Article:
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How to Keep Your Mind from Racing to the Negative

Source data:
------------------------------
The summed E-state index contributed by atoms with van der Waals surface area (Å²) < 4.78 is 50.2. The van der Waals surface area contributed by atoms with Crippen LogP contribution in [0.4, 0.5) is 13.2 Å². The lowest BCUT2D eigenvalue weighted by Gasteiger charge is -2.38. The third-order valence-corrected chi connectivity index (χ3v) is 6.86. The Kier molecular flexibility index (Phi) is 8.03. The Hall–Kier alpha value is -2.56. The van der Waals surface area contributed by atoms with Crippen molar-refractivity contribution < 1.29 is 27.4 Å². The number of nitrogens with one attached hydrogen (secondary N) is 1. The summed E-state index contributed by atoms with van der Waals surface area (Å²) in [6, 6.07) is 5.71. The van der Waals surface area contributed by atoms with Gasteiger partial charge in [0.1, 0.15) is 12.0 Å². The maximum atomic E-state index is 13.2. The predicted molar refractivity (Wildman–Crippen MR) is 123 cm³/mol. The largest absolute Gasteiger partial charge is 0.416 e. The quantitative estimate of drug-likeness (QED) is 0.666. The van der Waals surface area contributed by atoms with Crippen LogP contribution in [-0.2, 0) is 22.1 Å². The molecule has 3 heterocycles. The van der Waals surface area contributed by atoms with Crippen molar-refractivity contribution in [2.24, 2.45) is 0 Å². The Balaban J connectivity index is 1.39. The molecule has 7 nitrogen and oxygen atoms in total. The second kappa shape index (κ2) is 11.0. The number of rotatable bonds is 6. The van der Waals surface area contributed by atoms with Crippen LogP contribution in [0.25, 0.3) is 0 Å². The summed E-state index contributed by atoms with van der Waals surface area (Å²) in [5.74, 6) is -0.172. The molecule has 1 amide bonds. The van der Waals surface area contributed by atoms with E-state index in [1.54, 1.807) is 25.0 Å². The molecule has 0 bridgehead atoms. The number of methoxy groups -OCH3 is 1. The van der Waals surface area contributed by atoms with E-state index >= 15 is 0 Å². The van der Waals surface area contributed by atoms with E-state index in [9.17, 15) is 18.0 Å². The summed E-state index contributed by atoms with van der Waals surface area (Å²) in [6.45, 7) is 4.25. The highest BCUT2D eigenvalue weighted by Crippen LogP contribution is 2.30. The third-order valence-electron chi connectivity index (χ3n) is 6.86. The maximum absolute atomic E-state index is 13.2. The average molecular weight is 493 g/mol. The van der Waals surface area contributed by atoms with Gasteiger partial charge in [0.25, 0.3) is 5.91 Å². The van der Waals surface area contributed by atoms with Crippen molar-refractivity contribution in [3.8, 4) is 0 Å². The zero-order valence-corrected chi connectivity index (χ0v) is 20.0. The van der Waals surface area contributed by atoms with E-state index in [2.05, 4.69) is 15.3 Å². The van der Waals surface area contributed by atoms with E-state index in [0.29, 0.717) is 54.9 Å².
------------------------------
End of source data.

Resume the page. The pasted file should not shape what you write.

Picture this: life is going great. Everything is rolling smoothly. Life is like a well-oiled machine on a set course. Until one day, the machine stops working properly and sends us off-track. Something has happened that makes us have to pivot and change direction. We are not going where we thought we were. Sounds familiar? How do you deal with that when you’re in social isolation? When you are alone, coping with the situation? So many people find themselves struggling on their own. That’s when their minds start racing to a negative place. But did you know that we have complete control over our brains? We do. We have full control. So, the minute your brain starts to shift to a negative space, you must ask yourself, “what about this could turn into something good? What are the positives?” Ask yourself what is working right now, and then what needs to be done to change things. Here’s an example. Quite a few years ago, my husband’s hours were cut in half and no income was coming into my company. Overnight, our collective income was cut by 75%. It would be easy to fly into a full-blown panic. Instead, I sat down with pen and paper and wrote down what was working for us financially: we were both employable with desirable skills, we had large professional networks and our communication abilities were excellent. This meant we could apply to a myriad of jobs. What else? We were renters, so we had the freedom to move and rent cheaper. Or to move away for a new job. Anything else that was working? Yes – we still had some income over which we had spending control. Then, I wrote down what was not working: the price of oil, my husband’s hours and subsequent lower pay, and my job. Finally, I created a “how do I make it better?” category. Here, I looked at what I could fix. The price of oil? Out of my control. Cross it off the list, because no amount of thinking and stressing over it was going to change it. No need to waste my energy on that. Money? Now here’s something we could do something about. We would cook in instead of eat out, cut our cable, shovel our own snow and drive out bottles to the refund depot. There is always a way to shift. It is key to figure out what you cannot adjust and what you can. This stuff can keep us awake at night. So, if your mind is too full and you can’t go to sleep, write down all your worries on a piece of paper, then put them in a “worry-later box” (yes, a literal box) before going to bed. The reason why we play things over and over in our head is because we haven’t done anything with it. Our brain replays them constantly, so we don't forget. Writing things out gives our brain an opportunity to feel like things are dealt with and we can move on to something else. Even if it's something you have no control over, put it in the box. And then go look at it a week, two weeks, three weeks later. Here's the crazy thing: half of it you're going to laugh at and think “I can't believe that's what I was worried about. That’s what was consuming my mental headspace.” The other half is going to already have worked themselves out. Or they never even came to fruition because you were worrying about things that haven't even happened yet. A second major thing to take into consideration when your thoughts are dwindling to the negative is the food you’re ingesting. Be cautious with what you’re eating. The wrong food will make you feel bad, sending your thoughts on a downward spiral into further negativity. Finally, ask for help. The people in your life who are truly connected with you will help. Come up with what you need, but be really specific about it. Whether it be somebody picks up groceries for you or lends you $50 because this week has been rough or is a listening ear on the phone. Because people want to help us. They do. But they often don't know how. And while we can be bad at asking for it, we can't expect everybody else to know what we need. Nobody is in your head. Nobody is in your shoes. And everybody is dealing with their own chaos and their own story. But most of the time, the people who love us will say, “Absolutely. How can I love on you?”

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